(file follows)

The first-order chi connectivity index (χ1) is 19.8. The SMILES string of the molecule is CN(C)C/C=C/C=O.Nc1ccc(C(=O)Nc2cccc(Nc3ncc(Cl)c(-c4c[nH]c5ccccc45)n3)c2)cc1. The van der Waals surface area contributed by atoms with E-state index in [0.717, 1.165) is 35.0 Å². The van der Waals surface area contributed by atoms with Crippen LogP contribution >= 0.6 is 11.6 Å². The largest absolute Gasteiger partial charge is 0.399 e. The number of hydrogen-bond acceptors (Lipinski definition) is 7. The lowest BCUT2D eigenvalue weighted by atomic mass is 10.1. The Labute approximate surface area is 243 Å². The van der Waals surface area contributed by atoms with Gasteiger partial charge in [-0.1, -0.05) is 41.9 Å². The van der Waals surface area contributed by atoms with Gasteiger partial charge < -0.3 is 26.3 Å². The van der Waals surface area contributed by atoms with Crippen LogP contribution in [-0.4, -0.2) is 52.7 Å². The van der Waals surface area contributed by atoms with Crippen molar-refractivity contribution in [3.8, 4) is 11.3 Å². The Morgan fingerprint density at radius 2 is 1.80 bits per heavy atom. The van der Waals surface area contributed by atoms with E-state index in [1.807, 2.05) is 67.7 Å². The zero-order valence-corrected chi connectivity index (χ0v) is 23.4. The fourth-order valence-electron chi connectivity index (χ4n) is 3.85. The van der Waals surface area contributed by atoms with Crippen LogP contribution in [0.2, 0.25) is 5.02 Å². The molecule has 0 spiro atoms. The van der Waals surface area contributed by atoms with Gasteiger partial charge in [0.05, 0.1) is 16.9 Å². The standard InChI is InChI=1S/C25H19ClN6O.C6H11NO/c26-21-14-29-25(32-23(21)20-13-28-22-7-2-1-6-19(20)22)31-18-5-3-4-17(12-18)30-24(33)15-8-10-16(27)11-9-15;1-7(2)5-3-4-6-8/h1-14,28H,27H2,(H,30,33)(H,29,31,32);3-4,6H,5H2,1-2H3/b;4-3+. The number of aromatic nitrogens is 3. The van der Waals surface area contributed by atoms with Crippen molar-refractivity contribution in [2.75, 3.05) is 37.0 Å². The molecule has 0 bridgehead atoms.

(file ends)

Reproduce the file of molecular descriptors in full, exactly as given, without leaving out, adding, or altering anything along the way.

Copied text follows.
The first-order chi connectivity index (χ1) is 19.8. The SMILES string of the molecule is CN(C)C/C=C/C=O.Nc1ccc(C(=O)Nc2cccc(Nc3ncc(Cl)c(-c4c[nH]c5ccccc45)n3)c2)cc1. The van der Waals surface area contributed by atoms with E-state index in [0.717, 1.165) is 35.0 Å². The van der Waals surface area contributed by atoms with Crippen LogP contribution >= 0.6 is 11.6 Å². The largest absolute Gasteiger partial charge is 0.399 e. The number of hydrogen-bond acceptors (Lipinski definition) is 7. The lowest BCUT2D eigenvalue weighted by atomic mass is 10.1. The Labute approximate surface area is 243 Å². The van der Waals surface area contributed by atoms with Gasteiger partial charge in [-0.1, -0.05) is 41.9 Å². The van der Waals surface area contributed by atoms with Gasteiger partial charge < -0.3 is 26.3 Å². The van der Waals surface area contributed by atoms with Crippen LogP contribution in [-0.4, -0.2) is 52.7 Å². The van der Waals surface area contributed by atoms with Crippen molar-refractivity contribution in [3.8, 4) is 11.3 Å². The Morgan fingerprint density at radius 2 is 1.80 bits per heavy atom. The van der Waals surface area contributed by atoms with E-state index in [1.807, 2.05) is 67.7 Å². The zero-order valence-corrected chi connectivity index (χ0v) is 23.4. The fourth-order valence-electron chi connectivity index (χ4n) is 3.85. The van der Waals surface area contributed by atoms with Crippen LogP contribution in [0.2, 0.25) is 5.02 Å². The molecule has 0 spiro atoms. The van der Waals surface area contributed by atoms with Gasteiger partial charge in [0.05, 0.1) is 16.9 Å². The standard InChI is InChI=1S/C25H19ClN6O.C6H11NO/c26-21-14-29-25(32-23(21)20-13-28-22-7-2-1-6-19(20)22)31-18-5-3-4-17(12-18)30-24(33)15-8-10-16(27)11-9-15;1-7(2)5-3-4-6-8/h1-14,28H,27H2,(H,30,33)(H,29,31,32);3-4,6H,5H2,1-2H3/b;4-3+. The number of aromatic nitrogens is 3. The van der Waals surface area contributed by atoms with Crippen molar-refractivity contribution in [2.75, 3.05) is 37.0 Å². The molecule has 0 bridgehead atoms.